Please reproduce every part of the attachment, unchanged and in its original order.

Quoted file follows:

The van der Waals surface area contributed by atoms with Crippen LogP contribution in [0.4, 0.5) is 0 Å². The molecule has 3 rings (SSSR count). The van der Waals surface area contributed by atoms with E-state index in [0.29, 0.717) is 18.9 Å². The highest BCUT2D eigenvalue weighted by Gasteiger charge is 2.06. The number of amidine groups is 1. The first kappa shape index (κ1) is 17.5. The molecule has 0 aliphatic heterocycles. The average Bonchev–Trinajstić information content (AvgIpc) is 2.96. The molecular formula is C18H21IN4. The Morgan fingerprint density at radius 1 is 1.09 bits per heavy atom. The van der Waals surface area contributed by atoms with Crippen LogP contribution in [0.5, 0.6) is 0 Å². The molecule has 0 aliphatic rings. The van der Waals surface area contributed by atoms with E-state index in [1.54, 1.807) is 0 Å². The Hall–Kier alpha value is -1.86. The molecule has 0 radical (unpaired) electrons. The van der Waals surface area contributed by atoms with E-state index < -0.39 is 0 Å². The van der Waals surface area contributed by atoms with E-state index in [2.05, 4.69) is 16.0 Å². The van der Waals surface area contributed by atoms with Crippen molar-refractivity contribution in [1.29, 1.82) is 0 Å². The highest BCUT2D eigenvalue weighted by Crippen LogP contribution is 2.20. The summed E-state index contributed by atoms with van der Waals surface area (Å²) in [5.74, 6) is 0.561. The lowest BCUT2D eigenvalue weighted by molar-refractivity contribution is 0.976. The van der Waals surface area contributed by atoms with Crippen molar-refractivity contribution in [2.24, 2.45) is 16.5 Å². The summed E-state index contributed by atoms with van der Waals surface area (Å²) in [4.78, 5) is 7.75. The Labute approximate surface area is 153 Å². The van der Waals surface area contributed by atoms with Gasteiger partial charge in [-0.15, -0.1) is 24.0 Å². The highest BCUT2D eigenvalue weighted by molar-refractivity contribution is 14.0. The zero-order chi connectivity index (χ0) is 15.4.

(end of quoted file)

The van der Waals surface area contributed by atoms with Crippen LogP contribution in [0.4, 0.5) is 0 Å². The molecule has 3 rings (SSSR count). The van der Waals surface area contributed by atoms with E-state index in [0.29, 0.717) is 18.9 Å². The highest BCUT2D eigenvalue weighted by Gasteiger charge is 2.06. The number of amidine groups is 1. The first kappa shape index (κ1) is 17.5. The molecule has 0 aliphatic heterocycles. The average Bonchev–Trinajstić information content (AvgIpc) is 2.96. The molecular formula is C18H21IN4. The Morgan fingerprint density at radius 1 is 1.09 bits per heavy atom. The van der Waals surface area contributed by atoms with Crippen LogP contribution in [0.5, 0.6) is 0 Å². The molecule has 0 aliphatic rings. The van der Waals surface area contributed by atoms with E-state index in [1.54, 1.807) is 0 Å². The Hall–Kier alpha value is -1.86. The molecule has 0 radical (unpaired) electrons. The van der Waals surface area contributed by atoms with E-state index < -0.39 is 0 Å². The van der Waals surface area contributed by atoms with E-state index in [2.05, 4.69) is 16.0 Å². The van der Waals surface area contributed by atoms with Crippen molar-refractivity contribution in [1.29, 1.82) is 0 Å². The highest BCUT2D eigenvalue weighted by Crippen LogP contribution is 2.20. The summed E-state index contributed by atoms with van der Waals surface area (Å²) in [5.74, 6) is 0.561. The lowest BCUT2D eigenvalue weighted by molar-refractivity contribution is 0.976. The van der Waals surface area contributed by atoms with Crippen molar-refractivity contribution in [2.24, 2.45) is 16.5 Å². The summed E-state index contributed by atoms with van der Waals surface area (Å²) in [4.78, 5) is 7.75. The Labute approximate surface area is 153 Å². The van der Waals surface area contributed by atoms with Gasteiger partial charge in [-0.15, -0.1) is 24.0 Å². The highest BCUT2D eigenvalue weighted by molar-refractivity contribution is 14.0. The zero-order chi connectivity index (χ0) is 15.4.